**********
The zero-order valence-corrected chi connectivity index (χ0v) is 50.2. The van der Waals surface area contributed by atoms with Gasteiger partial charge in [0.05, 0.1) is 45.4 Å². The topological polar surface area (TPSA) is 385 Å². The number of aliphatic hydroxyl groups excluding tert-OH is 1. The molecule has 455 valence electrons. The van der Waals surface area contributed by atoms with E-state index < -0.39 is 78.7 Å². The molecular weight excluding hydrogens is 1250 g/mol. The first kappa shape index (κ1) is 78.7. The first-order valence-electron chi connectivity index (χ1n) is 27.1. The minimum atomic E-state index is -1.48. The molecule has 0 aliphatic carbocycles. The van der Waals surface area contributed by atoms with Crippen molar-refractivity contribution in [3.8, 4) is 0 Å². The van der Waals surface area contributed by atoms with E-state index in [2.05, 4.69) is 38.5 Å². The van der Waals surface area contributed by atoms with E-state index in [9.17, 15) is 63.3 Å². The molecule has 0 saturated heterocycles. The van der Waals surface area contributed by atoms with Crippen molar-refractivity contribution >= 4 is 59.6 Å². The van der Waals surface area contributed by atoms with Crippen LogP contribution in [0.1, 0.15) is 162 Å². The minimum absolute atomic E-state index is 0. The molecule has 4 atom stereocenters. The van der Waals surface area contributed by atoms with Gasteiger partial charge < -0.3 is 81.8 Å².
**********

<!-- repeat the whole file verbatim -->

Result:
The zero-order valence-corrected chi connectivity index (χ0v) is 50.2. The van der Waals surface area contributed by atoms with Gasteiger partial charge in [0.05, 0.1) is 45.4 Å². The topological polar surface area (TPSA) is 385 Å². The number of aliphatic hydroxyl groups excluding tert-OH is 1. The molecule has 455 valence electrons. The van der Waals surface area contributed by atoms with E-state index < -0.39 is 78.7 Å². The molecular weight excluding hydrogens is 1250 g/mol. The first kappa shape index (κ1) is 78.7. The first-order valence-electron chi connectivity index (χ1n) is 27.1. The minimum atomic E-state index is -1.48. The molecule has 0 aliphatic carbocycles. The van der Waals surface area contributed by atoms with Crippen molar-refractivity contribution in [3.8, 4) is 0 Å². The van der Waals surface area contributed by atoms with E-state index in [2.05, 4.69) is 38.5 Å². The van der Waals surface area contributed by atoms with E-state index in [9.17, 15) is 63.3 Å². The molecule has 0 saturated heterocycles. The van der Waals surface area contributed by atoms with Crippen molar-refractivity contribution >= 4 is 59.6 Å². The van der Waals surface area contributed by atoms with Crippen LogP contribution in [0.1, 0.15) is 162 Å². The minimum absolute atomic E-state index is 0. The molecule has 4 atom stereocenters. The van der Waals surface area contributed by atoms with Gasteiger partial charge < -0.3 is 81.8 Å².